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Monday, 19 August 2013

Freedom of Information

There are a couple of FoI requests relating to Avoncliff still extant that The Environment Agency has chosen not to answer.

These are non trivial items.

The first is from Allan Richards:
He has named a number of Environment Agency officials and asked that details of their activities relating to Environment Agency actions at Avoncliff be provided. The EA have stopped responding.

The second is from D. Weston:
How much has the licence process at Avoncliff cost? The EA have simply refused to respond.

The first one is pretty serious stuff - the second is not unreasonable under the circumstances.

So, c'mon EA folk - get your act in gear. These questions are not going to disappear!

In fact, it seems likely your old friends the Information Commissioner's Office is likely to come calling in the not too distant future.

That £36,000 FoI bill cooked up by our friend from North Korea is beginning to look a bit wobbly... hope you've got the recipe right pal ...


  1. err... wow - looks like they are either completely incompetent - or think they are above the law.

    My guess is the second one...

  2. The way around it is to ask the exact same question a second time, if no answer within the time limit of 20 days you then request a review of their answer (lack of answer), give them a further 20 days and then appeal to the Information Commissioners Office ICO. If you don't ask twice and don't ask them to review their decision they have not had the opportunity to follow the process and therefore the ICO cannot take the case.
    A recent appeal was sent to ICO because it was obviuos that the EA would not change their decision but the ICO could/would not handle it until the EA had been asked to review their decision and had the opportunity to respond.
    You have to play the game however wasteful of time it is.

  3. Anon:

    we are now reasonably well versed in the to-ings and fro-ings of the EA - and we will be following up on the placers of these FoI requests. That does not exclude reframing the questions and other folk asking them.

    What is almost more telling than any answer are the simple facts that - the EA have in one case not responded at all - and in the second case stopped responding when it became obvious that they were further exposing actions of their officials to scrutiny - where it's clear embarrassment would ensue.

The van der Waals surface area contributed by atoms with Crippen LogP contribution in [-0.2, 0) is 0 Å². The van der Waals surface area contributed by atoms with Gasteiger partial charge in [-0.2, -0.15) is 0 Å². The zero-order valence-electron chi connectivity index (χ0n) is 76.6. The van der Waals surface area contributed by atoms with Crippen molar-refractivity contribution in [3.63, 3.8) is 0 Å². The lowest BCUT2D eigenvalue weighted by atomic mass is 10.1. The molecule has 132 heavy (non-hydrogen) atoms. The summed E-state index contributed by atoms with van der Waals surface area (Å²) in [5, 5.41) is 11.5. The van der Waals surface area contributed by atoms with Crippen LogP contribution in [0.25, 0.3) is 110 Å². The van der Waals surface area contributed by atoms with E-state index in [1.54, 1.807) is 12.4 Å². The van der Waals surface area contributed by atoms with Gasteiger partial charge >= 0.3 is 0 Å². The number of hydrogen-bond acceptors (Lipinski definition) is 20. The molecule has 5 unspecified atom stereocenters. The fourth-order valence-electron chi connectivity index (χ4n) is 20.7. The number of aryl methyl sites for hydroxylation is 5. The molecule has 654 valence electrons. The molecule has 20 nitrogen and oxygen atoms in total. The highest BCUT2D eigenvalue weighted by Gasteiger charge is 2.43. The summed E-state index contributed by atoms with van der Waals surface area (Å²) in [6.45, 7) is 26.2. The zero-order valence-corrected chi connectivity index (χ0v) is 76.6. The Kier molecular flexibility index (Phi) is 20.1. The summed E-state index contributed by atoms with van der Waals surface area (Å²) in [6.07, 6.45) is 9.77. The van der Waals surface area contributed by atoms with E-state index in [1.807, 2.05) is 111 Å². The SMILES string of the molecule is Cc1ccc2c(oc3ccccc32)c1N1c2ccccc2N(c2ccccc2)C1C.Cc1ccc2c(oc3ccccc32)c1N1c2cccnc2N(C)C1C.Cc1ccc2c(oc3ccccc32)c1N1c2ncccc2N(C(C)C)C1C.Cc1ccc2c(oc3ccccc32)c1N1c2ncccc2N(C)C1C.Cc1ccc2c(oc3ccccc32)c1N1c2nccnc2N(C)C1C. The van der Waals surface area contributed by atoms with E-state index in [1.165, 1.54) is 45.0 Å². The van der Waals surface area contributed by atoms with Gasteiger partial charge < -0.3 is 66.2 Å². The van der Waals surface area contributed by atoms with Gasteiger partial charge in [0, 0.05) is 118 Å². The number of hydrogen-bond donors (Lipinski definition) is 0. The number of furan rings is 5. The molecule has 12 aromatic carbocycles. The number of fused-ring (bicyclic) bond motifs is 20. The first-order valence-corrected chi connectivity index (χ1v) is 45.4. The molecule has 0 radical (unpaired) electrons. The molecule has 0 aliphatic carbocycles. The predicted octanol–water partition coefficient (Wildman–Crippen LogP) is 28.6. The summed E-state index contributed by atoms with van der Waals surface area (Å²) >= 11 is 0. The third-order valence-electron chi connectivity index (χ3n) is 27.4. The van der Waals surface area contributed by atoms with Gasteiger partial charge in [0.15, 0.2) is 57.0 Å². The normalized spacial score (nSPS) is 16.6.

1. Have read the requests on WHAT DO THEY KNOW .COM very serious allegations against four officers. But a very clear request regarding officers JEREMY GRAYDON JOHN ALDRICK JOHN ADAMS PENNY SOWTER what are the allegations. Have any other officers been implicated..

  4. One reason FoIs are difficult to track down in the EA is in the process that they are dealt with. It goes to the FoI department (PR), who filter it down to management to staff on the ground level (experts, officers, etc) with a time limit of when it should be replied to. Unfortunately, this only comes in the form of a phone call saying, "can you send x, y and z to this enquirer by a". The person taking the call might write it on a piece of paper and they move on to doing what they were doing. Sometimes its picked up sometime later (hours, days, weeks, months) and then the information is sent out. One thing that should be absolutely clear about the EA is the shoddy procedures and lack of oversight. It's endemic.

  5. Thanks for that Henry - makes sense.

    From what we've seen the fielders of FoI requests seem to be geographically scattered all over the place (much like the Water Abstraction licence determining officers - in our case two schemes 75m apart were dealt with by officials nearly 200 miles apart)...

    Given the wide availability of free and effective online calendaring tools the PR department should be able to track FoI in an easy manner - it doesn't appear to be the case when one looks at whatdotheyknow.com ;-/

    The PR department aren't exactly a dependable resource for information even regarding their own activity - let alone the activities of their colleagues

  6. Another problem we have in the EA is the easy ability for officers and staff to destroy/delete information without any tracking in place. This is done when mistakes are made. If its hard copy, nobody knows about it. If its electronic, our outsourced IT providers don't get involved unless its authorised by senior management (no outside ability to initiate inspections on data deletion) - its basically the police policing themselves in the EA. So, even if the PR department wanted to retrieve the information, there is always this issue of whether it was destroyed or not by individuals and no senior manager will approve timely and costly data retrieval from our IT providers.

  7. Well i would go for the individuals the system is in place, win or lose it will not cost you. I have done it works a treat,PRIVATE PROSECUTION.


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